2017-02-08 00:00:00 Hiring English Review this list of illegal interview questions. Read tips on alternative questions to ask, and learn why certain questions are off-limits. https://d1bkf7psx818ah.cloudfront.net/wp-content/uploads/2017/06/08214332/Human-Resources-Manager-Thanks-A-Candidate-For-Coming-In-For-An-Interview.jpg 7 Illegal Interview Questions and How to Avoid Them

7 Illegal Interview Questions and How to Avoid Them

2 min read

Hiring your first employee is a terrific milestone, and interview questions can help you hone in on the best employee for your needs. On the flip side, however, there are key interview questions you should not ask. Here are seven of the most common Illegal interview questions and some useful alternatives to help you avoid asking these questions.

1. Are You a Citizen?

You cannot legally ask whether a job applicant is a citizen or about the applicant’s race or ethnicity. However, you may ask if the applicant is legally allowed to work in Canada. If English language skills are necessary for the job, you may also ask about proficiency levels. You shouldn’t ask about the applicant’s native tongue or how the applicant learned English. The same rules apply if you are trying to hire a French speaker.

2. How Old Are You?

Asking about age is considered discriminatory. You should also avoid questions related to age, such as when an applicant graduated from high school. However, once you hire an applicant, you can ask if the employee is between the ages of 18 and 64 years; only workers in this age range have to make Canada Pension Plan contributions.

3. Do You Have a Family?

Questions such as “Are you married?” or “Do you have kids?” are also out of bounds. You cannot legally ask an applicant about personal relationships in a job interview. If you want to know how much time the applicant has to commit to the job, ask about that directly. For example, “What days and times are you available?” or “Can you work overtime?” are safe questions to ask.

4. What Organizations Are You Affiliated With?

Humans rights advocates believe that questions about social or religious affiliations can lead employers to discriminate against certain applicants, and employment laws in Canada reflect that sentiment. However, you may ask about membership in groups or organizations related to the job.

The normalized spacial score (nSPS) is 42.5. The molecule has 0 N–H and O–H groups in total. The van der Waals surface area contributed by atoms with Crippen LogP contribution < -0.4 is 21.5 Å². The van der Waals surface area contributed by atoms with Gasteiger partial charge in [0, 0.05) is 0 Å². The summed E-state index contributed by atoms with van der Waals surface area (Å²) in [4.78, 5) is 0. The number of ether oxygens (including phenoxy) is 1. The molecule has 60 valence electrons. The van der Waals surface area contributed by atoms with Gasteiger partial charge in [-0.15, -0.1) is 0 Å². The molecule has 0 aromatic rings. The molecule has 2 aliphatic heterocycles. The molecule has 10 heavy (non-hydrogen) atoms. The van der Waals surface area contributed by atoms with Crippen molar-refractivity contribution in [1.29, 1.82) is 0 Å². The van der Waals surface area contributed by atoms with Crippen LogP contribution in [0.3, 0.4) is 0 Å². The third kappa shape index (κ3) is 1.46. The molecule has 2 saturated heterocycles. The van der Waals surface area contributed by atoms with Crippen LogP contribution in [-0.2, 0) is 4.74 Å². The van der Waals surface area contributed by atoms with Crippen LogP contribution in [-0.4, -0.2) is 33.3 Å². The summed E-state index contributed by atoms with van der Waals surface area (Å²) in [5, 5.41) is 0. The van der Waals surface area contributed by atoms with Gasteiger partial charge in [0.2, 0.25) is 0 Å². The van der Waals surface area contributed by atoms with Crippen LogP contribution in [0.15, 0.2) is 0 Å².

5. How Much Do You Weigh?

Like age, weight is also an illegal issue to bring up in an interview. In rare cases where height or weight are bona fide occupational requirements – for example, if the applicant needs to run machinery that can only accommodate operators under a certain weight – you can ask if the applicant meets the requirements.

6. Are You Disabled?

Asking about disability, health, pregnancy and related matters are all classified as illegal interview questions. While you cannot legally ask these questions, you can ask pointed questions about the applicant’s ability to perform the job. For example, “Can you lift x amount of weight?” or “Can you handle x hours on your feet?” are suitable interview questions.

7. Are You a Felon?

Finally, you should be cautious when asking applicants about their criminal past. Vague questions such as “Are you a felon?” or “Have you been arrested?” are not allowed. However, you may ask about convictions related to the post. Employers are not legally allowed to screen out applicants based on their criminal records, unless the criminal record represents a specific danger to the business or the public in general.

References & Resources

Information may be abridged and therefore incomplete. This document/information does not constitute, and should not be considered a substitute for, legal or financial advice. Each financial situation is different, the advice provided is intended to be general. Please contact your financial or legal advisors for information specific to your situation.

Related Articles

Small Business Hiring Tips: Behavioural Vs. Traditional Interviews

Hiring employees for your small business is one of the most important…

Read more

Not for Hire: 3 Red Flags to Look Out for in Employee Interviews

Small businesses typically have a correspondingly small roster of employees, requiring each…

Read more

3 Best Questions to Ask a Prospective Employee Before Making a Hiring Decision

For any small business, company or nonprofit organization, the hiring of new…

Read more